• Marnie Hammar

How Do I Listen for God?

Updated: May 5



He was relaxing on our mauve hand-me-down couch, watching our fancy new 19” television — a wedding gift we were giddy about. I was standing in the doorway, telling him something or asking him a question. I don’t even know. All I remember is that, without looking at me, he picked up the remote and turned up the volume on the tv.


Rather than be the offended new bride, I was highly amused.


I stepped forward, placing myself in between him and the television. As he looked up at me, still holding the remote angled toward the tv, he grinned, realizing what he’d just done. I started laughing, inviting him to also try to mute me.


All day long, we constantly filter sounds in or out without even realizing. We ignore the coffee grinder as we listen for the baby to wake. We don’t hear the dishwasher while we press start on our playlist. We block the bump of the washer but sense the slightest patter of footsteps in the hallway. And so it was with my man. Even though it didn’t register that I was talking to him, on some level he heard me, as he turned up the volume.

There’s a difference between hearing and listening, isn’t there? We hear all the time, but true listening takes intentionality. We have to choose to listen — that simple decision to listen changes how we connect and interact with our people.


Choosing to listen is choosing to connect.


What I didn’t understand for so many years is that intentional listening also impacts how I meet with God. In the same way my handsome husband chose to shift his focus from the tv to me, I can choose to pause my normal noisy routine to listen for God. I see models of this choice in the pages of scripture. I’m drawn to the close relationships that Abraham and Moses and Job and David had with God. Every story bears witness to the reason they enjoyed deep communion with our God: they chose to listen for Him.

  • God to Abraham: “In your seed, all the nations of the earth shall be blessed because you have obeyed my voice.” (Genesis 22:18)

  • Moses to God’s people:Wait, and I will listen to what the LORD will command concerning you.” (Numbers 9:8)

  • Job to God: “I have heard of you by the hearing of the ear, but now my eye sees you.” (Job 42:5)

  • David to God: “In the day of my trouble I will call upon you, for you will answer me. (Psalm 86:7)

They were mighty men of God, not because of super-human faith or pedigree’d training, but because of their willingness to seek Him and their reliance on being with Him.


This same connection is available to each of us today. We don’t need fancy Bibles or pretty journals or church-y resumes — He just wants us to come to Him with expectant hearts.


He wants to meet with us.


How does listening for God even work?


My own faith journey grew from a place of not knowing I could hear God, to a hunger for and longing to hear Him more and louder. I fully admit, I’m still a student, trading my striving for sitting at His feet. At the heart of this commitment to listening is the need to consistently create and hold space to listen.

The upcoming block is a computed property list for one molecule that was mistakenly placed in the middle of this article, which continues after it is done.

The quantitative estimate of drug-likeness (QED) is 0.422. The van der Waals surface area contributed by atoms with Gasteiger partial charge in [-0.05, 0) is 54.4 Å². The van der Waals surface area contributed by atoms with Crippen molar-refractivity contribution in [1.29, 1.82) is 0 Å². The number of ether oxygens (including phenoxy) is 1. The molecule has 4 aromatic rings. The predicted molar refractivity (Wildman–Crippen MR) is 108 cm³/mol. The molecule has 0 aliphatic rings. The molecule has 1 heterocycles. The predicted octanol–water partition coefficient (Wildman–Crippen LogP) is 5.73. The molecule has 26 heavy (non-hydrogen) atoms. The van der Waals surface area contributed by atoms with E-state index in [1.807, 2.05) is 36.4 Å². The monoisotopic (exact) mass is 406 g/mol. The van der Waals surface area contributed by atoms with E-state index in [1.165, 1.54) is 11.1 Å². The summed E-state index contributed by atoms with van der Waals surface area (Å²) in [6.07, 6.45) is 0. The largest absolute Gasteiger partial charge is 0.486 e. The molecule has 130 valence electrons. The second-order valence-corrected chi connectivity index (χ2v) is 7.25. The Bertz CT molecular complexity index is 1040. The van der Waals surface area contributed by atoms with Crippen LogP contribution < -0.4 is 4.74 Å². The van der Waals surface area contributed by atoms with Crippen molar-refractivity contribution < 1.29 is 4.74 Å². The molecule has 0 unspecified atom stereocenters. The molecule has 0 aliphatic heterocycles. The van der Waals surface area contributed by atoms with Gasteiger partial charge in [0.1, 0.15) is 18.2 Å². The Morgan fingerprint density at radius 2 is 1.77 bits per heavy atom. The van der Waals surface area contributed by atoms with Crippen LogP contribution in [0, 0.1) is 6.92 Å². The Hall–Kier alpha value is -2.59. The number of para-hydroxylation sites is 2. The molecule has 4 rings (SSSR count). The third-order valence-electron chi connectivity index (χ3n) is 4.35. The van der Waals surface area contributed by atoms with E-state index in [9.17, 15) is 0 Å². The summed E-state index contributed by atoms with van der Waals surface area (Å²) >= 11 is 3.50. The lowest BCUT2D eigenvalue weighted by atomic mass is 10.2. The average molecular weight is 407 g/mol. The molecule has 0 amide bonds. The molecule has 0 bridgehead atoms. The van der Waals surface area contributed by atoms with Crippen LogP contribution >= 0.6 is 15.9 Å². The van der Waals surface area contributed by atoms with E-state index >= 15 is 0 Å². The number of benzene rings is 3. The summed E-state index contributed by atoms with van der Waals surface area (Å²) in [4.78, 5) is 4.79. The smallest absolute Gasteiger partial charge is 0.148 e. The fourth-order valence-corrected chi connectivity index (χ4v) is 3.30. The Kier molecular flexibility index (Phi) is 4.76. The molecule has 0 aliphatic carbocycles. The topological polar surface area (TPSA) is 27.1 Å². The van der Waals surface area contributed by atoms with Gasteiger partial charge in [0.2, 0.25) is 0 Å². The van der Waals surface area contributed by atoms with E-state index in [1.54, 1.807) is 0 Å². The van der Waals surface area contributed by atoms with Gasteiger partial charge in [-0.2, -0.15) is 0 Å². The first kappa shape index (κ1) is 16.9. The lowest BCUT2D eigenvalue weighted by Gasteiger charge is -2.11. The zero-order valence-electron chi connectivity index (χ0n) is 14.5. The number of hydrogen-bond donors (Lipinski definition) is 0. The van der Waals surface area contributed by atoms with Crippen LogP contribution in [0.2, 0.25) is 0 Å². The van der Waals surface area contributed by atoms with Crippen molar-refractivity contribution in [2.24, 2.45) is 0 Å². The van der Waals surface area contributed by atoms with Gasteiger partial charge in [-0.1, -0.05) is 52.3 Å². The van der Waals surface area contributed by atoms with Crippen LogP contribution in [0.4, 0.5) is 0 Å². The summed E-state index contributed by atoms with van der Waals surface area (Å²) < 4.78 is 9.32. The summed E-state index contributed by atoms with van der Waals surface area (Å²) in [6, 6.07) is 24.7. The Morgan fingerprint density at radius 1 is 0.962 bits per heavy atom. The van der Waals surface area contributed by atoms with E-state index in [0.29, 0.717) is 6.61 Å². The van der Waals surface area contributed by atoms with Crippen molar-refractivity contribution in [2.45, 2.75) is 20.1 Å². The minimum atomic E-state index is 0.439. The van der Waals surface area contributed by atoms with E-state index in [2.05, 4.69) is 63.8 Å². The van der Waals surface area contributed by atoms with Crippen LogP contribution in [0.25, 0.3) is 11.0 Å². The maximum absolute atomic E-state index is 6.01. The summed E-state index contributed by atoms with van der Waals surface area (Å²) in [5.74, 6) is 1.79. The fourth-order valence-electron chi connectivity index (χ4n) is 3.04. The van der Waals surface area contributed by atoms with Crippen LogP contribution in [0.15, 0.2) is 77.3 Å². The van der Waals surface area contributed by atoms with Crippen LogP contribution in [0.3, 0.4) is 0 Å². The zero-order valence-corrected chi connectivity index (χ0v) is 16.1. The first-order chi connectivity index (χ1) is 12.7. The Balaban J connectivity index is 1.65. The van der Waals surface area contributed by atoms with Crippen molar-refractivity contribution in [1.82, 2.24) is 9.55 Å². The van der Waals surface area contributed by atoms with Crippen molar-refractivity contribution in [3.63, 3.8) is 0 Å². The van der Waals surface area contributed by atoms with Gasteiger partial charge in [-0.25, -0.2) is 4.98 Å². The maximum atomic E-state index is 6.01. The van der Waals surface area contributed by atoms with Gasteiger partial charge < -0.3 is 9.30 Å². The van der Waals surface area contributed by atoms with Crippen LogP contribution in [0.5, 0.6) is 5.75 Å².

While listening for God isn’t complicated, it does take intentionality. I’ve learned that I have to make room. In those moments when it feels hard to get quiet and listen, I weigh my options: get quiet and listen for Him, or keep doing things my way. Most of the time, especially when I’m making myself miserable with spiraling and unhealthy thoughts, I am pulled towards sitting with Him like a magnet, propelled by my need for Him.


I’ve learned that not sitting with Him and not listening to hear His voice is far more difficult to walk through than learning the discipline of being still with Him.


So how do we listen for God? How do we interact with Him in prayer? Entire books have been written about hearing God’s whispers and being in His presence and seeking to hear His voice (I’ve listed a few of my favorites below). But at its simplest, I take these same beginning steps each time, knowing that they lead to meeting with God and hearing His voice in prayer:


1 | Make space.

The first step is to make space in two critical places: in our schedules and in our hearts. Start with the practical step of finding an uninterrupted pocket of time and reserve it. Plan ahead. Be creative. If it means hiding in your car while it’s parked in the garage, or sitting on the closet floor behind your hanging clothes, know that you’re not the first to try that. Or maybe it helps to move your body to quiet your heart. If so, plan a walking date with Him.


Once you’ve held the time, make room in your heart by remembering the truth that God wants to talk with you. The first three posts in this series, describing the postures to hear Him louder, are about making room in our hearts. (Links to those posts are included below.)


Be sure to also make room in your heart by offloading whatever you carry into prayer. Share your thoughts and burdens with Him, and think of it as a decluttering of your heart and mind, so that you have more space to receive Him.


2 | Draw near.

Begin your prayer time with gratitude. Pray against distractions and interruptions and doubts that the enemy may try to use. Be honest with your feelings and your struggles and your concerns as you pray — He knows them all anyway. You might choose some Psalms to pray through (examples in this article, 10 Powerful Psalms You Should Pray).


I used to think of drawing near Him as time for confession and then asking God for things. I never knew that drawing near Him could also include pausing to listen. When we draw near, our choice to listen is better than the checklist of prayers I used to bring to Him: “Guard your steps when you go to the house of God. To draw near to listen is better than to offer the sacrifice of fools…” (Ecclesiastes 5:1) It’s not just a one-sided outpouring of our hearts, where we pray and move on. When we listen for Him, prayer is also choosing to receive His faithful pouring out of Him to us.


“Draw near to God, and he will draw near to you.” (James 4:8)

3 | Ask questions.